• Day 1: Helensburgh to Burncrooks — John Muir Way

    16.5 mi
    3.1 mph
    1,750 ft
    1,375 ft

    This is the first time I have ever done a thru-hike wild camping trip on my own. I have wanted to do the John Muir Way for a really long time. SO many people talk about the West Highland Way, and don't get me wrong that is on my radar, but for me I really wanted to see a different side to Scotland and

    by Bryony Carter :Hike_This_Way

  • 05:11
    15.5 mi
    3.0 mph
    1,075 ft
    1,225 ft

    I woke up in the morning to a cold cloud clag, reluctant to get out my sleeping bag, and the hot red ball of sunshine that I’d drifted off to sleep to had gone along with the views of the mountains. It was about 5am when I decided to convince myself to make a break out my sleeping bag and do the *get

    by Bryony Carter :Hike_This_Way

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  • 06:57
    21.5 mi
    3.1 mph
    1,000 ft
    925 ft

    I didn't want to get up, and the air was definitely cold outside, but the need to have to wee overpowered the need to get out the warmth of my sleeping bag. It was 5am and because of where I had chosen to camp that night, I needed to be up and packed away early. With wild camping along a route of this

    by Bryony Carter :Hike_This_Way

  • 05:08
    16.1 mi
    3.1 mph
    825 ft
    900 ft

    After spending three days on my own, it was a welcomed treat to have some special guests join me as I started out from Falkirk this morning.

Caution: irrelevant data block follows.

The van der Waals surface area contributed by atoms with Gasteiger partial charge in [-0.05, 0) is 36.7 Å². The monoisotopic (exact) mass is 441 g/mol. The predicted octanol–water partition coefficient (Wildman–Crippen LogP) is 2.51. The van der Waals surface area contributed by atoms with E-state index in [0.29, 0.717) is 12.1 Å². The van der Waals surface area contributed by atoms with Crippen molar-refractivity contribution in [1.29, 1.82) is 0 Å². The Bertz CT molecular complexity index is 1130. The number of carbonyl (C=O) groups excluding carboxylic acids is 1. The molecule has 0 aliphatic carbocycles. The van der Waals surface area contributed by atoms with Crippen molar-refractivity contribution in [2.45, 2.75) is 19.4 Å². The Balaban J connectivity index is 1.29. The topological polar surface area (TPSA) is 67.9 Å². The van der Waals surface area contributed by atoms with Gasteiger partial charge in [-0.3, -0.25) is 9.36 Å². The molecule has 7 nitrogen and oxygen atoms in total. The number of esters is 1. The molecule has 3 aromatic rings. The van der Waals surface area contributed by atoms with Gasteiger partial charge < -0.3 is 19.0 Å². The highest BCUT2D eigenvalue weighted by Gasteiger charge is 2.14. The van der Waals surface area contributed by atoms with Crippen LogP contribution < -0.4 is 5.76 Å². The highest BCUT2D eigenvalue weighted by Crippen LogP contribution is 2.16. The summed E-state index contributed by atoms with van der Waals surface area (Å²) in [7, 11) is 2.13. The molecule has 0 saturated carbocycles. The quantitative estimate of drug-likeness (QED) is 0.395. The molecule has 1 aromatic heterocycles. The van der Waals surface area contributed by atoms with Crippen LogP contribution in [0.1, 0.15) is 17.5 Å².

Bryony and Leanne (yes another Bryony, the Scottish version) are two amazing ladies that I met on Instagram in the last years and we have got on really well, so

    by Bryony Carter :Hike_This_Way

  • 06:59
    21.6 mi
    3.1 mph
    1,200 ft
    900 ft

    From day five onwards to Edinburgh it finally felt like I had broken the back of the trail as I headed east towards Edinburgh.


    I started the day from Blackness Castle, an impressive building that stands out on the sea. It was early and eerie, and I wondered around the grounds for a while and then headed

    by Bryony Carter :Hike_This_Way

  • 06:54
    19.7 mi
    2.9 mph
    300 ft
    475 ft

    The penultimate day of the trail. I woke up early to take advantage of a long shower, re-packed my bag and waited for the arrival of another guest to walk with me on my travels. Jess Adams, again is someone I connected with over social media. I had followed her for a while and loved her style and humour

    by Bryony Carter :Hike_This_Way

  • 07:39
    21.3 mi
    2.8 mph
    700 ft
    750 ft

    The final day. We woke to a beautiful golden beach, early morning dog walkers, swimmers and runners. We took three years to get unsuccessfully get every bit sand out of everything, but totally worth the beach camp.


    We were starting early, Jess asking how I felt about it being the last day. I never know

    by Bryony Carter :Hike_This_Way

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Collection Stats

  • Tours
  • Distance
    132 mi
  • Duration
    44:13 h
  • Elevation
    6,850 ft